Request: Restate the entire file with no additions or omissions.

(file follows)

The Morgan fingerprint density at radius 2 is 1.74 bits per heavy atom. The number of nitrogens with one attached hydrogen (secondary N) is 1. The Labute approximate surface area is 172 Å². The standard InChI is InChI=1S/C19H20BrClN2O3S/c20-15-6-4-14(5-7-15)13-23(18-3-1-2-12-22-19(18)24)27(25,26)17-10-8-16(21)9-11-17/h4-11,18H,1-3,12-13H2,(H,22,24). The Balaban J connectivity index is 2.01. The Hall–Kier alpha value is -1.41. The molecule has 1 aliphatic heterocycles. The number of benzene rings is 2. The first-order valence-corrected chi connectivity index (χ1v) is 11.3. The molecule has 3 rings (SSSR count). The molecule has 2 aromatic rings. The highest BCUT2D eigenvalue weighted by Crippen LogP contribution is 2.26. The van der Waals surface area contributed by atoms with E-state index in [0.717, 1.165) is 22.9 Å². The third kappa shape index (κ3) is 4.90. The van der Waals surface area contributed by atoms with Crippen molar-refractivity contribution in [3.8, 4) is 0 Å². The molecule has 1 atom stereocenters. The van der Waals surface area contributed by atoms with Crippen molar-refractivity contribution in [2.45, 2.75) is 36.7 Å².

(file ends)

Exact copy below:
The Morgan fingerprint density at radius 2 is 1.74 bits per heavy atom. The number of nitrogens with one attached hydrogen (secondary N) is 1. The Labute approximate surface area is 172 Å². The standard InChI is InChI=1S/C19H20BrClN2O3S/c20-15-6-4-14(5-7-15)13-23(18-3-1-2-12-22-19(18)24)27(25,26)17-10-8-16(21)9-11-17/h4-11,18H,1-3,12-13H2,(H,22,24). The Balaban J connectivity index is 2.01. The Hall–Kier alpha value is -1.41. The molecule has 1 aliphatic heterocycles. The number of benzene rings is 2. The first-order valence-corrected chi connectivity index (χ1v) is 11.3. The molecule has 3 rings (SSSR count). The molecule has 2 aromatic rings. The highest BCUT2D eigenvalue weighted by Crippen LogP contribution is 2.26. The van der Waals surface area contributed by atoms with E-state index in [0.717, 1.165) is 22.9 Å². The third kappa shape index (κ3) is 4.90. The van der Waals surface area contributed by atoms with Crippen molar-refractivity contribution in [3.8, 4) is 0 Å². The molecule has 1 atom stereocenters. The van der Waals surface area contributed by atoms with Crippen molar-refractivity contribution in [2.45, 2.75) is 36.7 Å².